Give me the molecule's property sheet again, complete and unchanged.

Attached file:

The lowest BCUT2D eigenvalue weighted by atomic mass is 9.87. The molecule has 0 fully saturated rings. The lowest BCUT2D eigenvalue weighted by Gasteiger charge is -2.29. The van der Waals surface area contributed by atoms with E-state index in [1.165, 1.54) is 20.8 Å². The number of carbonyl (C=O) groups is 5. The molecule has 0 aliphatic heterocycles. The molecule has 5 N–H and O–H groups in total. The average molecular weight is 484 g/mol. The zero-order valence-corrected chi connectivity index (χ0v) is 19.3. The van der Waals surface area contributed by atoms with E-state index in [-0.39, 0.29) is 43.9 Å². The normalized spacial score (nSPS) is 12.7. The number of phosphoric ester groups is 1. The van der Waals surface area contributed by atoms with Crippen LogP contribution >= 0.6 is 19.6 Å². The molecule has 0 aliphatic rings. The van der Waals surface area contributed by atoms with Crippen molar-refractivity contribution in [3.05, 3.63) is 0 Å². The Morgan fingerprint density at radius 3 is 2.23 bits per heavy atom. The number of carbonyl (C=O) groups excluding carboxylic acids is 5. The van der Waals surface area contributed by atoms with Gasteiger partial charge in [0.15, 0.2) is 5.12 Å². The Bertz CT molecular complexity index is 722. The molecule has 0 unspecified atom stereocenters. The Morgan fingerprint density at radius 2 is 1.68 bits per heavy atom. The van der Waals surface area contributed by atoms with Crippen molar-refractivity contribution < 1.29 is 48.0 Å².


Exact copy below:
The lowest BCUT2D eigenvalue weighted by atomic mass is 9.87. The molecule has 0 fully saturated rings. The lowest BCUT2D eigenvalue weighted by Gasteiger charge is -2.29. The van der Waals surface area contributed by atoms with E-state index in [1.165, 1.54) is 20.8 Å². The number of carbonyl (C=O) groups is 5. The molecule has 0 aliphatic heterocycles. The molecule has 5 N–H and O–H groups in total. The average molecular weight is 484 g/mol. The zero-order valence-corrected chi connectivity index (χ0v) is 19.3. The van der Waals surface area contributed by atoms with E-state index in [-0.39, 0.29) is 43.9 Å². The normalized spacial score (nSPS) is 12.7. The number of phosphoric ester groups is 1. The van der Waals surface area contributed by atoms with Crippen LogP contribution >= 0.6 is 19.6 Å². The molecule has 0 aliphatic rings. The van der Waals surface area contributed by atoms with Crippen molar-refractivity contribution in [3.05, 3.63) is 0 Å². The Morgan fingerprint density at radius 3 is 2.23 bits per heavy atom. The number of carbonyl (C=O) groups excluding carboxylic acids is 5. The van der Waals surface area contributed by atoms with Gasteiger partial charge in [0.15, 0.2) is 5.12 Å². The Bertz CT molecular complexity index is 722. The molecule has 0 unspecified atom stereocenters. The Morgan fingerprint density at radius 2 is 1.68 bits per heavy atom. The van der Waals surface area contributed by atoms with Crippen molar-refractivity contribution < 1.29 is 48.0 Å².